Totally agree with you about authenticity – it’s still very local. We had some great local experiences, like stumbling across a wedding party that took over the central plaza and danced their way through the streets one night http://grantourismotravels.com/2010/09/23/a-wedding-party-san-miguel/ and the folkloric shows here http://grantourismotravels.com/2010/09/17/staged-tourism-or-a-celebration-of-culture/ where the audience was almost entirely locals (watching their kids, family, friends perform perhaps) and discovering these bars/music venues that were mostly full of locals and some more intrepid tourists/expats http://grantourismotravels.com/2010/09/22/the-sounds-of-san-miguel-de-allende/

    Agree that there *are* still great little spots, they’re just harder to find than most Mexican towns. We’ll definitely be checking out your blog – thanks for the link :) And thanks for calling in! So sorry I missed this comment of yours when you posted it.

  3. Sam

    Hello! Just wondering if you would recommend the course with Antonio over the Instituto Allende? Both have offered to take me through a seven-to-ten- day crash course. I’m so short on time, but I’m pretty serious about getting myself started on the silver smithing trail! Thanks for your time :)

  4. Lara Dunston

    Hi Sam – we don’t have any experience of the Instituto Allende course, so it’s difficult for us to make a comparison. Both got great reviews from what we heard. We thoroughly enjoyed meeting Antonio, he really knows his stuff, and people seem to love his workshops as they’re more flexible, relaxed, and allow people to go at their own pace. If you find you don’t enjoy it as much as you thought you might, then it’s not hard to let Antonio know and he completely understands. Let us know what you end up doing and how you enjoy it. Thanks for dropping by!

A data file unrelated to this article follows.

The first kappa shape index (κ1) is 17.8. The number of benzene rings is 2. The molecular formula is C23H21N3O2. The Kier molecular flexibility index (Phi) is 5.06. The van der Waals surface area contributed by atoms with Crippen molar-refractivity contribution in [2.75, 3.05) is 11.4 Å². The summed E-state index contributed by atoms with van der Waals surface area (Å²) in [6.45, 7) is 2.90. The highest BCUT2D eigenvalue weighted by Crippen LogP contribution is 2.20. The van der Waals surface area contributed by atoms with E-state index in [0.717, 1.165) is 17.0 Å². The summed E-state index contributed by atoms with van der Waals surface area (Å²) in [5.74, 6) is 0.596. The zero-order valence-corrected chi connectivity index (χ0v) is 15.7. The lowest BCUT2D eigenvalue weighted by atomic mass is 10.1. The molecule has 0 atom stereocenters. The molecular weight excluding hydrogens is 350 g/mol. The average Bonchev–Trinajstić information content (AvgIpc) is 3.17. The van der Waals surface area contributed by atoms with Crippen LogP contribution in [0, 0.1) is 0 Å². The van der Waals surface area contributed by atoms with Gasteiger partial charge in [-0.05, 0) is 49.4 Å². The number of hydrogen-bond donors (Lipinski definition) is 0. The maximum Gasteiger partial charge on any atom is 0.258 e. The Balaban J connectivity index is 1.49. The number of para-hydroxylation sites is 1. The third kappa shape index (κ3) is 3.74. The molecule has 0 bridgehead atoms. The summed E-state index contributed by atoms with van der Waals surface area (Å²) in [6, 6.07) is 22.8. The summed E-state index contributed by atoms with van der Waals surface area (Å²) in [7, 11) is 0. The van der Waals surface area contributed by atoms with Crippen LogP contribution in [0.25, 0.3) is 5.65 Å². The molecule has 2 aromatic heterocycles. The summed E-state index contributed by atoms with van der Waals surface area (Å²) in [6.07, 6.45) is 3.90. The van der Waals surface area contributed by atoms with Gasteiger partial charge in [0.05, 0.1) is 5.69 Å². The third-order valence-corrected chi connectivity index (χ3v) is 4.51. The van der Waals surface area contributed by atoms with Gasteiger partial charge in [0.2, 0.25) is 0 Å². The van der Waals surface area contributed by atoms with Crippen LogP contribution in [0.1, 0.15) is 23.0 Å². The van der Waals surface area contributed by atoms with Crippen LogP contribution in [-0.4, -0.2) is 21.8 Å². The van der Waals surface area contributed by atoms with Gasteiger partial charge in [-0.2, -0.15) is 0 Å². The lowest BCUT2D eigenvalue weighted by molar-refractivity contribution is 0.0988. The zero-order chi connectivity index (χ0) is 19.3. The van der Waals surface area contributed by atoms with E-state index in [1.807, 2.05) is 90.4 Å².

5. David MacLean

    If one only sticks to the Centro area of town, it can seem that the town is overrun with “expats.” But, if one wanders a bit outside the main parameters, it doesn’t take long to feel like you’re in the “real” Mexico. I never see many expats in the San Juan de Dios Market, which is a great place to find souvenirs at great prices (a fraction of what you’d spend in the touristy shops). One of my favorite places to have breakfast was little hole in the wall I found at the edge of town, and I could have an egg sandwich, cafe latte and fresh squeezed orange juice for a couple of dollars. I’d sit and watch all the local go about their business, I loved it! One just needs to be willing to look beyond the touristy parts, and you find great stuff. But, I love the fact also that there are expats here, as, I have a strong support system, and it’s easy to survive as an English speaker (while you’re trying to learn Spanish!).

  6. Lara Dunston

    So true, David – and that’s why we focus on local travel and encourage people to get off the beaten track and get lost in the backstreets and connect with locals. And also do things that expats and other tourists don’t really do, like go to Benjamin Lara’s bar – one of my favourite things to do there: https://grantourismotravels.com/2010/09/22/the-sounds-of-san-miguel-de-allende/

    Yes, it’s definitely great for expats having other expats! Although having been expats ourselves we actually prefer to mix with locals than other expats in some places – it depends on the type of expat, but some simply create a little bubble that is pretty much reflects life back home, while others are much more adventurous, also making local friends. For tourists, however, expats can be a great source of information with tips for interesting things to do that you don’t find in the guidebooks.

    Thanks for dropping by! We have a lot more posts on San Miguel de Allende so feel free to share tips on those with our readers.